From Amazon: When Cassie moves from the tiny town where she has always lived to a suburb of Seattle, she is determined to leave her boring, good-girl existence behind. This is Cassie's chance to stop being invisible and become the kind of girl who's worth noticing. Stepping into her new identity turns out to be easier than Cassie could have ever imagined...one moment, one choice, will change everything.
I have very mixed feelings about Beautiful. I admire its honesty and lack of censorship, but there's one thing that bothered me: I didn't like any of the characters.
I didn't think Cassie's motivation behind her drastic change in behaviour was explained enough, so I never really empathised with her. To me, she just seemed easily led and swayed by anything and anyone. I understand that thirteen-year-olds are impressionable, but some of the situations she found herself in could have been so easily avoided had she just thought about what she was doing.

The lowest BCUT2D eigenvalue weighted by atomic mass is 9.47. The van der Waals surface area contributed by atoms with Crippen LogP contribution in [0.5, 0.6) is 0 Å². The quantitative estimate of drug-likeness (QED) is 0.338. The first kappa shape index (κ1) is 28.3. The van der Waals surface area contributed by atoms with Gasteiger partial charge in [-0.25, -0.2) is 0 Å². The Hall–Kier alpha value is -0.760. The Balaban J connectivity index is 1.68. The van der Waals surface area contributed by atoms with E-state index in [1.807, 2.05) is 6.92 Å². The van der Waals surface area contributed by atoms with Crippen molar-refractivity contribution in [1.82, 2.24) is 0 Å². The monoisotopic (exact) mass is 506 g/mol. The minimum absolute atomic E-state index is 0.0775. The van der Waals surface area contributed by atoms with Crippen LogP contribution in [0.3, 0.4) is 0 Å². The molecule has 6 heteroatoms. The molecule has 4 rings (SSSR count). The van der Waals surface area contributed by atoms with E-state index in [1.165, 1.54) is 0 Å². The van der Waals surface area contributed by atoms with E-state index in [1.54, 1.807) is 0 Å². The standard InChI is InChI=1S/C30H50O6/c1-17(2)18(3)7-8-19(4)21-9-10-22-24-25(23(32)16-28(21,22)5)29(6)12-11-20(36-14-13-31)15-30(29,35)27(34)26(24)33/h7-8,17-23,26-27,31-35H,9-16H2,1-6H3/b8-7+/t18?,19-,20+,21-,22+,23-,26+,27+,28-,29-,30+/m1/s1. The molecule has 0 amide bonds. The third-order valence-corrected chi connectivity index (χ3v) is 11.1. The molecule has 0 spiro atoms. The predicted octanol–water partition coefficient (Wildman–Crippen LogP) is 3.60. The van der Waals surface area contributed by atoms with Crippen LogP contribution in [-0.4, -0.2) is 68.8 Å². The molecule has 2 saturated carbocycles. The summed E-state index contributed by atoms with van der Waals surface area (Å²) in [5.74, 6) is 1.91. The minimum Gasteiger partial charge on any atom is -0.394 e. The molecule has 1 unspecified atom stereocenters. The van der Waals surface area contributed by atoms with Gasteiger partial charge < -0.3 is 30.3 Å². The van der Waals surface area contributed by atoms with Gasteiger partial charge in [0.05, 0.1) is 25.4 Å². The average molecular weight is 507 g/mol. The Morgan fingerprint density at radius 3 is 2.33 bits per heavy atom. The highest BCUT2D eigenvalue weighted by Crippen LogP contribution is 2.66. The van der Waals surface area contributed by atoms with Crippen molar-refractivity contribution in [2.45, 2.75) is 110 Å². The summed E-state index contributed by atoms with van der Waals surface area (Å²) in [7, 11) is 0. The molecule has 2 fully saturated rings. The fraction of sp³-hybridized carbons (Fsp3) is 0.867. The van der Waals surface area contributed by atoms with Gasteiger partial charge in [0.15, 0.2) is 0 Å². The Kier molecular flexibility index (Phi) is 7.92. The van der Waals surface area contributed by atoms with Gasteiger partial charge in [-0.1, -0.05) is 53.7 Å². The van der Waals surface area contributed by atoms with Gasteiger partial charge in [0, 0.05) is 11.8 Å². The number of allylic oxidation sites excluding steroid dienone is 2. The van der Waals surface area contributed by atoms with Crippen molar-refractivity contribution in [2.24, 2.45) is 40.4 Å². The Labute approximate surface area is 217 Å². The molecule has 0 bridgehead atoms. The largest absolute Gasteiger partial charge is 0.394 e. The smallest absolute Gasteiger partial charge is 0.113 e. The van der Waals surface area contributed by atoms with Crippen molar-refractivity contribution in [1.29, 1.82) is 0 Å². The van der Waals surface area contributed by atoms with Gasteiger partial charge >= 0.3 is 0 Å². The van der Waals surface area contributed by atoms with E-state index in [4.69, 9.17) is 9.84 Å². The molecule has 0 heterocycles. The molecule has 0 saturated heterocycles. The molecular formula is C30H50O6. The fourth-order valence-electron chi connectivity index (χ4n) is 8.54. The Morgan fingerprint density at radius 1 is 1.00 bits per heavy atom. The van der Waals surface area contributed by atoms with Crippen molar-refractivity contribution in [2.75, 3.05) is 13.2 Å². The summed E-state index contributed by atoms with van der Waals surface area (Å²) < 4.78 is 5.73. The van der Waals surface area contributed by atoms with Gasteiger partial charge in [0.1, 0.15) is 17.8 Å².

Cassie's friends, Alex and Sarah, were also hard to follow. Alex was a bad influence, while Sarah was so scarred from past abuse that she just wandered around in a daze. I didn't like either of them, and the events of the final few chapters didn't resonate with me at all.
The first person present tense narration was a nice change, and I enjoyed being right there as Cassie's story unfolded. Amy Reed wasn't afraid to write about sex and drugs, and although some readers will feel uncomfortable with the content, I think it's important to not shy away from these topics.
The events of Beautiful do happen in real life, and I think they should continue to be realistically portrayed in YA fiction. Everything isn't always perfect, and perhaps Reed's biggest achievement is breaking the mould and simply telling it how it is.